I had PRK 4 weeks ago tomorrow and soitmmees my vision still fluctuates a little but overall, I am 100% satisfied and have been for a couple of weeks already.At my last postop check (12 days postop), I was 20/30 in my right eye (also injured the cornea a little with a scratch 4 days before this appointment) and 20/20 in my left. I know my right eye vision has improved even more about as close to 20/20 as I can tell without an eye exam.My surgeon told me that my vision could fluctuate for 3-6 months and I’ve been able to correlate the blurred vision to dry eyes drops and blinking have helped to decrease that blur. But I’ve also noticed as time goes on, the fluctuating is decreasing.I’d say that my vision really started getting back to normal around 2-3 weeks. Be patient..you are nearly there :)I’m actually 100% satisfied and have been since 12 days postop going from worse than 20/400 to 20/30 in my right eye was awesome and being 20/20 in my left WOW!Just be patient you will probably really start seeing some differences within the next week. Just keep up with your drops (Pred Forte taper?? I was on Pred Forte on a taper for 3 weeks), and plenty of artificial tears as often as you need them that will help keep your corneas moist to aid in healing also take your Vitamin C 1000 mg a day (my surgeon told me to do this) and stay well hydrated with water.Good luck!

  2. Avatar for Tyler Sorensen Nolan K Philander says:

    Hi Tyler,

    I thank you for your very informative news/letters regarding healthy eyes and sharp vision.

  3. Avatar for Tyler Sorensen Naveen Bhatty says:

    I have a cataract in my left eye while the same is also dfeveloping in my right eye
    which specialist do you recommend
    Naveen Bhatty

  4. Avatar for Tyler Sorensen sumita mitra says:

    Your write up on cataract was very informative of those facts on which we were ignorant. Thanks for the knowledge shared. I would like u to share with us some eye exercises or yogas which would enhance the power of the eye and help us to have a clear vision without spectacles.
    Thanking you,

    Sumita Mitra.

  5. Avatar for Tyler Sorensen W.J. (Bill) Handel says:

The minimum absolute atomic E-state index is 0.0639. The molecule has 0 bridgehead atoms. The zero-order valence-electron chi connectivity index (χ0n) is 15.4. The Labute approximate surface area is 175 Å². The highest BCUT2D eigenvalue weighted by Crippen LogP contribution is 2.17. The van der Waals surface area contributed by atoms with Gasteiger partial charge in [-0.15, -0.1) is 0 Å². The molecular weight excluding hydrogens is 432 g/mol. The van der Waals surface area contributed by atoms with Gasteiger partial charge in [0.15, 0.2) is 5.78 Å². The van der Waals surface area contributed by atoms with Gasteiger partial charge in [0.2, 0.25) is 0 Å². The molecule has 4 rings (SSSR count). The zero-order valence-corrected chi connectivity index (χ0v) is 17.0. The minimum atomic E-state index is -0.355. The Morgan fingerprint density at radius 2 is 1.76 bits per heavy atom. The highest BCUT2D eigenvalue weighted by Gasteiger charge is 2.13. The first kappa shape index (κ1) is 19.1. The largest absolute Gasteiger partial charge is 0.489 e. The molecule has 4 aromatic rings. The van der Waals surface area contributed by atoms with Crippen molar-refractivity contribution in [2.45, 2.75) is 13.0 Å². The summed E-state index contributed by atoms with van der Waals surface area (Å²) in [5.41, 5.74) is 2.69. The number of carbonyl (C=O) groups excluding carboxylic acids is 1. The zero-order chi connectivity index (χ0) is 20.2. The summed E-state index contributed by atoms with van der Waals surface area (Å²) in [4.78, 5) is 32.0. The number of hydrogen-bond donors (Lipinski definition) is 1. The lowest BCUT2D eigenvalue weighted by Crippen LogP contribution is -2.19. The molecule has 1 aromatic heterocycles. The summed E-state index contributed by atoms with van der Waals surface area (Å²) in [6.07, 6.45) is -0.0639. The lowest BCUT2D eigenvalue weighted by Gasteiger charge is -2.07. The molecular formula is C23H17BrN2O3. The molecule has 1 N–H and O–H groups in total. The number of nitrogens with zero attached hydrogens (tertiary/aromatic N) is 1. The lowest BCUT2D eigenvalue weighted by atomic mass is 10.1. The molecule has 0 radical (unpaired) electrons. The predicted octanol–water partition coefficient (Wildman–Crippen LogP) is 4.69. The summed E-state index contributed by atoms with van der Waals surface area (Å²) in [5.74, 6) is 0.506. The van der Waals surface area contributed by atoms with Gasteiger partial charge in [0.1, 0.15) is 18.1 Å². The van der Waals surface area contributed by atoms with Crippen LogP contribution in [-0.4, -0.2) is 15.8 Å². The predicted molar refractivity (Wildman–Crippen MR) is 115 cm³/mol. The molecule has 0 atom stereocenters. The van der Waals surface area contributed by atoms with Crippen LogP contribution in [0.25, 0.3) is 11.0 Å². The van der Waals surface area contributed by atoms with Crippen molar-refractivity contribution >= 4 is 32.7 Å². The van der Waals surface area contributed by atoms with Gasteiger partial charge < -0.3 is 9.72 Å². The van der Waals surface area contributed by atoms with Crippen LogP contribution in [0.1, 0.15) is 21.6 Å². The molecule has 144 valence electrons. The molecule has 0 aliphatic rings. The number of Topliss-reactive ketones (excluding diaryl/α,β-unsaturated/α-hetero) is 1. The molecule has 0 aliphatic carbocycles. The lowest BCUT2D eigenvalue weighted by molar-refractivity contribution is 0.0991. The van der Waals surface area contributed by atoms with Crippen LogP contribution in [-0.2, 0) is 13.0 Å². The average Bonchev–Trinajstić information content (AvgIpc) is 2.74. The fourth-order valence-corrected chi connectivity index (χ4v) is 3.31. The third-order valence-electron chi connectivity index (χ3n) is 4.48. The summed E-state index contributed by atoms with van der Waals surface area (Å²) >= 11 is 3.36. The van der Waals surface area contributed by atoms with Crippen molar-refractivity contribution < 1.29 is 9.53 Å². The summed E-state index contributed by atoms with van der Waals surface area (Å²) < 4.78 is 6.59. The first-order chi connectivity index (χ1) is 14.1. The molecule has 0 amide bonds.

Hello Tyler:
    We went to buy, and we found there are 3 types to choose from.

    1) N-Acetylcysteine
    2) L-cysteine
    3) N-Acetyl/L-cysteine

    Please advise which is best to take or if a combination is O.K..

    As ever in The Spirit of Goodness,
    W.J.(Bill) Handel

  6. Avatar for Tyler Sorensen P.P.Ramayya says:

    I am thankful to you for sending this useful information regarding cataract.I was quiet ignorant of many facts regarding cataract till I read your literature.I will educate my friends and relatives regarding these facts.Please get me informed regarding many of the common eye ailments.I like to know about river blindness.
    Thanking you

Leave Your Reply

About the Author

Avatar for Tyler Sorensen

Tyler Sorensen is the President and CEO of Rebuild Your Vision. Formerly, Tyler studied Aeronautics (just like his brother) with the dream of becoming an airline pilot, however, after 9/11 his career path changed. After graduating top of his class with a Bachelor of Science in Informational Technologies and Administrative Management, he joined Rebuild Your Vision in 2002. With the guidance of many eye care professionals, including Behavioral Optometrists, Optometrists (O.D.), and Ophthalmologists (Eye M.D.), Tyler has spent nearly two decades studying the inner workings of the eye and conducting research.


Popular Posts